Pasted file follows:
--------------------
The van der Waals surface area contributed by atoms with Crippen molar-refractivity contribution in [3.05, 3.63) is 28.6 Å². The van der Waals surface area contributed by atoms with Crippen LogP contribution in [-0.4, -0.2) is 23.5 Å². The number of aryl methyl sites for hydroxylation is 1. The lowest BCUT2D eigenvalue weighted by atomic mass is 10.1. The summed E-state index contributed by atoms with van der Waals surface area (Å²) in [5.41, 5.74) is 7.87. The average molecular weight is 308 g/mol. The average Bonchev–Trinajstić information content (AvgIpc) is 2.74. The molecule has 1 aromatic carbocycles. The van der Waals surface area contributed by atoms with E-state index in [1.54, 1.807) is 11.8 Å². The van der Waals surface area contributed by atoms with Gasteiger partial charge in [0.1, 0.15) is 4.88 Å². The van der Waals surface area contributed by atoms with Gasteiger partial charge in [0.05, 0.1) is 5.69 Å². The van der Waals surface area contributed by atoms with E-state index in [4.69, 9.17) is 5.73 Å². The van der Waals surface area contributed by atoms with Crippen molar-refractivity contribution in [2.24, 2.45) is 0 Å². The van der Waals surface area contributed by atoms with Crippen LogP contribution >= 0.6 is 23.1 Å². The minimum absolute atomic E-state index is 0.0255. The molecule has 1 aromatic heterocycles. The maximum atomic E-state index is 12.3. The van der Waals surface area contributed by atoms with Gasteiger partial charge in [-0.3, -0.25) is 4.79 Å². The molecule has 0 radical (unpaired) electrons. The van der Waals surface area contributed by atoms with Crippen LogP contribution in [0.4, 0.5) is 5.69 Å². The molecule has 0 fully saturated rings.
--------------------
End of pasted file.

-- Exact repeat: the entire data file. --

The van der Waals surface area contributed by atoms with Crippen molar-refractivity contribution in [3.05, 3.63) is 28.6 Å². The van der Waals surface area contributed by atoms with Crippen LogP contribution in [-0.4, -0.2) is 23.5 Å². The number of aryl methyl sites for hydroxylation is 1. The lowest BCUT2D eigenvalue weighted by atomic mass is 10.1. The summed E-state index contributed by atoms with van der Waals surface area (Å²) in [5.41, 5.74) is 7.87. The average molecular weight is 308 g/mol. The average Bonchev–Trinajstić information content (AvgIpc) is 2.74. The molecule has 1 aromatic carbocycles. The van der Waals surface area contributed by atoms with E-state index in [1.54, 1.807) is 11.8 Å². The van der Waals surface area contributed by atoms with Gasteiger partial charge in [0.1, 0.15) is 4.88 Å². The van der Waals surface area contributed by atoms with Gasteiger partial charge in [0.05, 0.1) is 5.69 Å². The van der Waals surface area contributed by atoms with E-state index in [4.69, 9.17) is 5.73 Å². The van der Waals surface area contributed by atoms with Crippen molar-refractivity contribution in [2.24, 2.45) is 0 Å². The van der Waals surface area contributed by atoms with Crippen LogP contribution >= 0.6 is 23.1 Å². The minimum absolute atomic E-state index is 0.0255. The molecule has 1 aromatic heterocycles. The maximum atomic E-state index is 12.3. The van der Waals surface area contributed by atoms with Gasteiger partial charge in [-0.3, -0.25) is 4.79 Å². The molecule has 0 radical (unpaired) electrons. The van der Waals surface area contributed by atoms with Crippen LogP contribution in [0.4, 0.5) is 5.69 Å². The molecule has 0 fully saturated rings.